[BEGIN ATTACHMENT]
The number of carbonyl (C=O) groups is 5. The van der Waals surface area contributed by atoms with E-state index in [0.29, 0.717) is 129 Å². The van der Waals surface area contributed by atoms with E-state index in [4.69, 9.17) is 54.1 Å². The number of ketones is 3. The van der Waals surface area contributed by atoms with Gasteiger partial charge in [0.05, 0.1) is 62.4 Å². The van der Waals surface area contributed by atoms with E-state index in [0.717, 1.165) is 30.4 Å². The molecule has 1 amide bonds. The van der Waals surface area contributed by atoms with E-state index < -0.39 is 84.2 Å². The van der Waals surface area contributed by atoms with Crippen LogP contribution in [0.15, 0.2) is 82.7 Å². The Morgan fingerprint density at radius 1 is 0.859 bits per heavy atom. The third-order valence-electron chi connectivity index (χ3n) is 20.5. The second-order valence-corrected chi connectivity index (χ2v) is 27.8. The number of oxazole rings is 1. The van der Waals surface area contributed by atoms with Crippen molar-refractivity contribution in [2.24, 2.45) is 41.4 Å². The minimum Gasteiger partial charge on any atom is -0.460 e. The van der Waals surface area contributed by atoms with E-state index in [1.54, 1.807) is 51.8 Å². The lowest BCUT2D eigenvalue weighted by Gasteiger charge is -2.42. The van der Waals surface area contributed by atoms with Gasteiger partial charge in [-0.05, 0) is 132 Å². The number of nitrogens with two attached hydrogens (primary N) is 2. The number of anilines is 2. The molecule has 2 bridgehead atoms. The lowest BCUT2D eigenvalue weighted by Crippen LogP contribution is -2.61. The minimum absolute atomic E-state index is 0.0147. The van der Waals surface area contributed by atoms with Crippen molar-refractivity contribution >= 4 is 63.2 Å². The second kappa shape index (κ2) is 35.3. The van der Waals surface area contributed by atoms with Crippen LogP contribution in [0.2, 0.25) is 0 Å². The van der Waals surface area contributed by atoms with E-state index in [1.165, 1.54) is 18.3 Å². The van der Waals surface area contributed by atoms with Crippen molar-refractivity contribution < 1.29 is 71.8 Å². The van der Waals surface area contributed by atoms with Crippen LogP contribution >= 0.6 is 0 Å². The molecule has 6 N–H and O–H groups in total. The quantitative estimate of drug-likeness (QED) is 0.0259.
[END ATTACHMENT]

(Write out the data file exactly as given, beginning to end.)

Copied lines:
The number of carbonyl (C=O) groups is 5. The van der Waals surface area contributed by atoms with E-state index in [0.29, 0.717) is 129 Å². The van der Waals surface area contributed by atoms with E-state index in [4.69, 9.17) is 54.1 Å². The number of ketones is 3. The van der Waals surface area contributed by atoms with Gasteiger partial charge in [0.05, 0.1) is 62.4 Å². The van der Waals surface area contributed by atoms with E-state index in [0.717, 1.165) is 30.4 Å². The molecule has 1 amide bonds. The van der Waals surface area contributed by atoms with E-state index < -0.39 is 84.2 Å². The van der Waals surface area contributed by atoms with Crippen LogP contribution in [0.15, 0.2) is 82.7 Å². The Morgan fingerprint density at radius 1 is 0.859 bits per heavy atom. The third-order valence-electron chi connectivity index (χ3n) is 20.5. The second-order valence-corrected chi connectivity index (χ2v) is 27.8. The number of oxazole rings is 1. The van der Waals surface area contributed by atoms with Crippen molar-refractivity contribution in [2.24, 2.45) is 41.4 Å². The minimum Gasteiger partial charge on any atom is -0.460 e. The van der Waals surface area contributed by atoms with E-state index in [1.54, 1.807) is 51.8 Å². The lowest BCUT2D eigenvalue weighted by Gasteiger charge is -2.42. The van der Waals surface area contributed by atoms with Gasteiger partial charge in [-0.05, 0) is 132 Å². The number of nitrogens with two attached hydrogens (primary N) is 2. The number of anilines is 2. The molecule has 2 bridgehead atoms. The lowest BCUT2D eigenvalue weighted by Crippen LogP contribution is -2.61. The minimum absolute atomic E-state index is 0.0147. The van der Waals surface area contributed by atoms with Crippen molar-refractivity contribution >= 4 is 63.2 Å². The second kappa shape index (κ2) is 35.3. The van der Waals surface area contributed by atoms with Crippen LogP contribution in [0.2, 0.25) is 0 Å². The van der Waals surface area contributed by atoms with E-state index in [1.165, 1.54) is 18.3 Å². The van der Waals surface area contributed by atoms with Crippen molar-refractivity contribution < 1.29 is 71.8 Å². The van der Waals surface area contributed by atoms with Crippen LogP contribution >= 0.6 is 0 Å². The molecule has 6 N–H and O–H groups in total. The quantitative estimate of drug-likeness (QED) is 0.0259.